Sanctioned following controversial remarks about the Israeli Prime Minister, comedian Guillaume Meurice made his return to France Inter early Sunday evening in the show “Le Grand Dimanche Soir”. This took place exceptionally without an audience, for security reasons due to the death threats weighing on him. After having suggested for Halloween a “disguise” of Benyamin Netanyahu, “a sort of Nazi but without a foreskin”, in a sketch on France Inter at the end of October, Guillaume Meurice, who refused to apologize for it, received a “warning” from the radio station that uses it.

“Are you there? », asked the host of the show, Charline Vanhoenacker. “I don’t know for how long yet. But my badge is still activated, so here I am,” he quipped. Charline Vanhoenacker defended her columnist, who received death threats. “Listen carefully to this silence. It’s the one that sets in after the threats and intimidation against comedians,” she said to comment on the absence of the public usually present during the recording.

“In the October 29 show, a joke caused controversy. If this joke shocked you or hurt you or both, if this joke made you laugh, or if you regretted having laughed, if it embarrassed you, divided you, made you think, or if you went through several states to time, well know that it is the same within our team,” she continued. “If we are here this evening, it is because we have overcome our differences, and we have confidence in Guillaume.”

“To reduce a joke to what the far right reads of it is a dangerous attempt at intent. Dangerous because some (…) draw a target on the clowns’ foreheads,” said the presenter.

“The Value of Free Speech”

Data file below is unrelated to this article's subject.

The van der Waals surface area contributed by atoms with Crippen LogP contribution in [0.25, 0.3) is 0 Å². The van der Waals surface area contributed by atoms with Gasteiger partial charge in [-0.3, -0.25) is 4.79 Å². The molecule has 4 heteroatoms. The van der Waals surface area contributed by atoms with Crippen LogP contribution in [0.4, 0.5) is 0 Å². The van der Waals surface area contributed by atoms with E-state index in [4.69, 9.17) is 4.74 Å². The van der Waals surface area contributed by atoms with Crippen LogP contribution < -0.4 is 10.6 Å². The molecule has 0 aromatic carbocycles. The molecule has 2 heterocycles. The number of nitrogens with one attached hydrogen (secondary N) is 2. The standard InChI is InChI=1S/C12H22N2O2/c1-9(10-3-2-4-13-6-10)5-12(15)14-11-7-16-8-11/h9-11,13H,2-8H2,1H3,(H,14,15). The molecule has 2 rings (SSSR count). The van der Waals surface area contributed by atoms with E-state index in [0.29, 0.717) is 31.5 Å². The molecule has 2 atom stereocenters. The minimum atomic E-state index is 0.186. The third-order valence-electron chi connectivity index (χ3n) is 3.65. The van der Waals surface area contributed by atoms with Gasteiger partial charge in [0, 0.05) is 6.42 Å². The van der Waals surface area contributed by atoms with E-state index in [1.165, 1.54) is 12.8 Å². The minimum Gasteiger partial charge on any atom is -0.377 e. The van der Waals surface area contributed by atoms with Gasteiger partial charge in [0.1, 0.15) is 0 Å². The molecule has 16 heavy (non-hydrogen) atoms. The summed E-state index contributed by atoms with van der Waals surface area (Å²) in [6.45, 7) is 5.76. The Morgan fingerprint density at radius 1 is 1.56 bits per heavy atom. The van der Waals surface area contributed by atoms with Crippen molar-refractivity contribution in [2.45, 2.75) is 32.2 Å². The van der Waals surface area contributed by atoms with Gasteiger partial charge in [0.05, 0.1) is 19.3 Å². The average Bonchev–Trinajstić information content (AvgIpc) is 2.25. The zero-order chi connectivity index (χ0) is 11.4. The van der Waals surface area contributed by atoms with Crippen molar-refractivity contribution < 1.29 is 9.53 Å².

In an interview with La Tribune Dimanche, the CEO of Radio France, Sibyle Veil, had earlier justified her choice to call the comedian to order, ruling out dismissal. “I did not want to send a signal that some would have hastened to exploit,” explains the boss of the public radio group. The value of freedom of expression, to which we are very attached, is much more important than a problematic sentence from a comedian, which fortunately is an exception. »

According to information from Le Figaro, not confirmed by Radio France, Guillaume Meurice benefits from the status of protected employee after having presented himself on the SUD list in the last professional elections of staff representatives.

Ms Veil also downplayed internal tensions. “In reality, it doesn’t create as much of a stir as you say (…) This week has been relatively calm,” she said. She also deplored “a spiral of controversy that crushes everything. For ten days, we’ve only been talking about that, to the detriment of the 99.99% of other things we do on our airwaves, including in-depth coverage of the conflict in the Middle East.

In a context of high tensions around the war between Israel and Hamas, Guillaume Meurice’s joke earned him numerous and severe criticisms, as well as death threats. On Monday, the host claimed to have “no fault”. “I practice humor, caricature, political satire, and excess is part of it,” he pleaded in Le Monde, he who intends to “challenge in court” the warning he received.